Within the “Moulin Rouge!” musical universe, the film has left an indelible impact.
Many of the Broadway cast members idolized the film. Members of the creative team had used it as inspiration throughout their careers. And the producer saw it as a launching off point for her company.
But now, as the musical approaches opening night on Broadway, the challenge is to break away from the film, while still appeasing its fans, in the hopes of creating a stage spectacular in its own right.
The development process for “Moulin Rouge!” began about 10 years ago, when Carmen Pavlovic, chief executive of the Sydney-based Global Creatures, had lunch with the film’s director and co-writer, Baz Luhrmann, a fellow Australian. Pavlovic saw her company, which would go on to produce “King Kong” on Broadway, as an ideal producer for the musical because of its international ambitions, and because she’s someone who likes to take on a little risk in her work.
“I really stand behind the big swings. That’s who I am. It’s the kind of work I enjoy producing,” Pavlovic said.
But once Lurhman signed on, Pavlovic still had to acquire the rights from the three other parties: Lurhman’s co-writer Craig Pearce, 20th Century Fox, whose theatrical titles have now been taken over by Disney, and the original Moulin Rouge cabaret in Paris, which has a trademark on the name. The process ultimately took six years.
With the rights secured, Pavlovic looked for a creative team composed of “today’s young rebels,” those people who would be willing to take on the same kind of risk Lurhmann took with the film. That led them to director Alex Timbers, choreographer Sonya Tayeh, book writer John Logan and orchestrator and music arranger Justin Levine.
When approaching this musical, Timbers found that he could call on the foundation laid by his direction of two other historical mashups, “Bloody Bloody Andrew Jackson” and “Here Lies Love.” He himself had been inspired by the movie — ”Moulin Rouge is in my DNA” — and so his goal was to leave audiences with the same euphoria he felt when seeing the movie in 2001.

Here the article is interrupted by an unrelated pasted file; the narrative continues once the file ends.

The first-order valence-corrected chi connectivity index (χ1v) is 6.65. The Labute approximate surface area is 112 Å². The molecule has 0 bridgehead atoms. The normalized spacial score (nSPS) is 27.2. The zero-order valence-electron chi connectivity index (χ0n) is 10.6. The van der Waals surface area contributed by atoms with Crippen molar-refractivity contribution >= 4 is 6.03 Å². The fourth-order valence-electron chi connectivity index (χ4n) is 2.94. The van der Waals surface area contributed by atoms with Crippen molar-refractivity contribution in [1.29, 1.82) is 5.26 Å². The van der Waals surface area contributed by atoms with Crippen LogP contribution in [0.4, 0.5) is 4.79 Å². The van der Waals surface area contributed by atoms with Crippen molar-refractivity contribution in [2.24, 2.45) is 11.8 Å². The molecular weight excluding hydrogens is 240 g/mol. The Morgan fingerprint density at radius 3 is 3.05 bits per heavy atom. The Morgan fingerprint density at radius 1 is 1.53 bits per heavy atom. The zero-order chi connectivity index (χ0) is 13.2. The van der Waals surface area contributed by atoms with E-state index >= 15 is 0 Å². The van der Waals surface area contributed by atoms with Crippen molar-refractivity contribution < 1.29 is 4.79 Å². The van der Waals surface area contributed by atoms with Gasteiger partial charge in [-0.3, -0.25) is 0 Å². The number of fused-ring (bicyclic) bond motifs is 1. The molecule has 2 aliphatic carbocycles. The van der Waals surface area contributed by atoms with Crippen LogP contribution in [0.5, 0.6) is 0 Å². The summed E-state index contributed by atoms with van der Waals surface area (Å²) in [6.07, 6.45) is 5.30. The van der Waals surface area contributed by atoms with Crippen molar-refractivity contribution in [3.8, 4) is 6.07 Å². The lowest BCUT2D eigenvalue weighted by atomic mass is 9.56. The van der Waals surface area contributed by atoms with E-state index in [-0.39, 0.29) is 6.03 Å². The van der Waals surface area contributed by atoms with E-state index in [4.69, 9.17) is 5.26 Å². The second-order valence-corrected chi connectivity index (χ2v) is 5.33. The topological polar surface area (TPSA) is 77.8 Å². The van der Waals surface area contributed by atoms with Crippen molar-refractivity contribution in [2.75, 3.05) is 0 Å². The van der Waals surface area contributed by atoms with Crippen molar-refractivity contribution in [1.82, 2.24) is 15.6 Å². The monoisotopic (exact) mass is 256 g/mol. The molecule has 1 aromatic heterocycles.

“You’ve left floating out of that movie theater on air and feeling like you wanted to dare greatly and that the most impossible love was possible,” Timbers said. “And I think that that’s kind of that same spirit.”
Tayeh focused on trying to capture the energy found in particular scenes in the film, particularly the moments of tension and flexion in dance-heavy scenes such as the tango number set to The Police’s “Roxanne.”
Still, one of the challenges for Timbers and the creative team was how to translate the cinematic style Lurhmann used in the movie, from sweeping crane shots of Paris to electric jump cuts, to the stage. The solution became an updated song list, jam-packed with 70 songs.
“It seemed clear to us that taking the ball and running with it, musically speaking, was a great way to translate his style,” Levine said.
The goal was to create a “maximalist” sound, with each song forming an eclectic collage of new pop music, including Katy Perry’s “Firework” and Sia’s “Chandelier,” and the well-known songs from the movie.
The idea of extravagance is matched by the set design, with heart-shaped backdrops, cafe-like tables set up in front of the stage, and, jutting out over the audience, a rotating windmill and a giant elephant.
In turn, a maximalist show comes with a maximalist budget — ”Moulin Rouge!” has a capitalization of up to $28 million.
This is the second large-scale musical Pavlovic has brought to Broadway, after “King Kong,” which had a capitalization of up to $36.5 million (with a final number of $35 million, according to the production) and recently announced a closing date of Aug. 18 after a season of low grosses.
Asked if she believes “Moulin Rouge!” can become a hit on Broadway, recouping its investment, Pavlovic pointed back to her maxim of “taking big swings.”
“Would we be able to raise those big budgets if people didn’t buy into the idea that they’re great titles, great teams and have the opportunity to recoup and then travel beyond Broadway and around the world?” Pavlovic asked. “It just certainly wouldn’t be possible to raise that kind of money.”